I’m learning that it’s wise to keep several books in active que. I just finished a book that I started four years ago. Yes, I am a slow reader, but I also took long breaks. It seems God has me pick a book up or put it down according to what I need to hear at the time. It’s amazing that flipping to a bookmark you left off with a year ago, is ready for where you’re at today. Rather than plow through one book after another, I think it best to have several started, bookmarked, and ready for God to pull off your shelf.
Then I saw all that God has done. No one can comprehend what goes on under the sun. Despite all his efforts to search it out, man cannot discover its meaning. Even if a wise man claims he knows, he cannot really comprehend it.
– Ecclesiastes 8.17
“Why?” is probably the most common utterance directed toward God. As intrigued, even troubled, as we may be, we may do best to leave omniscience to God, and accept our place of limited knowing.
If find it interest that in the context of Ecclesiastes 8, urging righteousness despite evil not meeting justice, that the one of the author’s concluding statements is, “So I commend the enjoyment of life, because nothing is better for a man under the sun than to eat and drink and be glad. Then joy will accompany him in his work all the days of the life God has given him under the sun (Ecclesiastes 8.15).”
You’d think that “eat and drink and be glad” would lead to all sorts of trouble. Typically from a religious perspective, having “fun” and being “good” aren’t thought of synonymously. If the overall Ecclesiastes perspective of balance is upheld however, I believe you can enjoy everything you have to the fullest without taking it to excess.
Sacrifice has its place in living God, but so does gladness.
Go, eat your food with gladness, and drink your wine with a joyful heart, for it is now that God favors what you do. Always be clothed in white, and always anoint your head with oil. Enjoy life with your wife, whom you love, all the days of this meaningless life that God has given you under the sun— all your meaningless days. For this is your lot in life and in your toilsome labor under the sun. Whatever your hand finds to do, do it with all your might, for in the grave, where you are going, there is neither working nor planning nor knowledge nor wisdom. – Ecclesiastes 9.7-10
If you can cut through the author’s emotional state of frustration, this really is a nice outlook on life.
Enjoy your meals. Enjoy your character. Enjoy your wife. Enjoy your work. Enjoy life.
For some reason, it feels like we often need permission to enjoy.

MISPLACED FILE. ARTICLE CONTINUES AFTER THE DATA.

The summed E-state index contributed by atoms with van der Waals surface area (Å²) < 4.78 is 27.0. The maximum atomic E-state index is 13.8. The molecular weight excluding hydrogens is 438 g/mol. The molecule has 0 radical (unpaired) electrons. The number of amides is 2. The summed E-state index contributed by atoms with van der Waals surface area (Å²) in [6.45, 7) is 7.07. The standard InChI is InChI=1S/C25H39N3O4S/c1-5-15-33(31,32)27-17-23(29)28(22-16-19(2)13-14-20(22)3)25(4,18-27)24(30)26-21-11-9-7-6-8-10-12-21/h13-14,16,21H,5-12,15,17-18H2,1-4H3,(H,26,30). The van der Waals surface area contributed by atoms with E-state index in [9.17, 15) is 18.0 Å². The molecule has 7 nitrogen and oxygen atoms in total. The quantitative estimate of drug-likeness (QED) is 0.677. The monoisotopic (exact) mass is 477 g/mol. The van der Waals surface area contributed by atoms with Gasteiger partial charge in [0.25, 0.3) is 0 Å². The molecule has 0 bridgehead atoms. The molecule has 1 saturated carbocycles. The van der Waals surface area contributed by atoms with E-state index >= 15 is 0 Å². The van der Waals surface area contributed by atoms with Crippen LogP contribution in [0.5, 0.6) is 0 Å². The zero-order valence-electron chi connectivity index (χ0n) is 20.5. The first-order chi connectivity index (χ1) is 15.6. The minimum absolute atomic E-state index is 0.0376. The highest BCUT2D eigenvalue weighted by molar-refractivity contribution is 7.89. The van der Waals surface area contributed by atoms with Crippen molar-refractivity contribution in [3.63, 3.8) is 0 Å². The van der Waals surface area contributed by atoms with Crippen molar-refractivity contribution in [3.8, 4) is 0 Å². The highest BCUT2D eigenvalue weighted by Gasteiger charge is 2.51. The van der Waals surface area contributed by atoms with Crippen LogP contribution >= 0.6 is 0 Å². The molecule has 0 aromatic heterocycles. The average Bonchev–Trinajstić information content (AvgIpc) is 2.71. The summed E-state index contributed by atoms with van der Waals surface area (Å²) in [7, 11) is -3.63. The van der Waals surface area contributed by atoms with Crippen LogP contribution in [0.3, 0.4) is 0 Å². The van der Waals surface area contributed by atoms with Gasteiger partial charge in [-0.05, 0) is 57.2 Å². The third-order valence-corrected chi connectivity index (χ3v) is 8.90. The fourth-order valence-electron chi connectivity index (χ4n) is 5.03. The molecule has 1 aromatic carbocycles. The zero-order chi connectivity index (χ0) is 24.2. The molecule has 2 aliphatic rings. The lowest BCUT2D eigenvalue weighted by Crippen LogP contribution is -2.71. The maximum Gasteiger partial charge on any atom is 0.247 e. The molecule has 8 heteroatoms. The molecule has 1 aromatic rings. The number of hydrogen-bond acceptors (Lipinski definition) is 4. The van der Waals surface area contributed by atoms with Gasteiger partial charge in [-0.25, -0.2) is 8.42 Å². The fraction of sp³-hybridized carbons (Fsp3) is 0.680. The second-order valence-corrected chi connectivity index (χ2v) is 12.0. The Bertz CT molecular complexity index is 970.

My family went to the doctor’s office a few weeks back, and learned that we’re having our third boy! I’m happy, my wife if is good, my oldest son is crushed. He wanted a baby sister so bad, and he prayed like it to.
When we got the car, my wife just held him while he sobbed. He really had it out with God to, saying things like, “Why won’t you give me a baby sister. Please God. I prayed for a baby sister. Please God. You’re a bad God.” He was hurt. He was angry. He wasn’t sure what to believe about God.
I’m proud of him for wrestling with theology at just four years of age, but I wish had more answers to give.
Augustine said, “Our souls our restless until we find our rest in Thee.” He was pointing to the drive within in all of us for eternal significance, purpose; a pursuit only fulfilled in reuniting with our maker.
Augustine got the pursuit right, but using the word “rest” might be a little misleading. Ecclesiastes 3.11b says, “He has also set eternity in the hearts of men; yet they cannot fathom what God has done from beginning to end.” Or later in verse 18-22: “I also thought, “As for men, God tests them so that they may see that they are like the animals. Man’s fate is like that of the animals; the same fate awaits them both: As one dies, so dies the other. All have the same breath; man has no advantage over the animal. Everything is meaningless. All go to the same place; all come from dust, and to dust all return. Who knows if the spirit of man rises upward and if the spirit of the animal goes down into the earth?” So I saw that there is nothing better for a man than to enjoy his work, because that is his lot. For who can bring him to see what will happen after him?” Continue reading
For with much wisdom comes much sorrow; the more knowledge, the more grief. – Ecclesiastes 1:18
People typically have an obsession with knowing. Sometimes we direct it toward passing circumstances of weather and headline news, other times we want to comprehend the how’s and why’s of the world’s inner workings.
We ought to learn and understand as much as we can, but respect the limits of the pursuit. Even if we were able to find the key that unlocks the meaning of all, it wouldn’t make us happier. The way the world works is sad in many respects. Do we really want to become experts on sadness?
I use to say I’d take a sad reality over a happy delusion any day, but I’m starting to question this. Sometimes we’re just better off not knowing.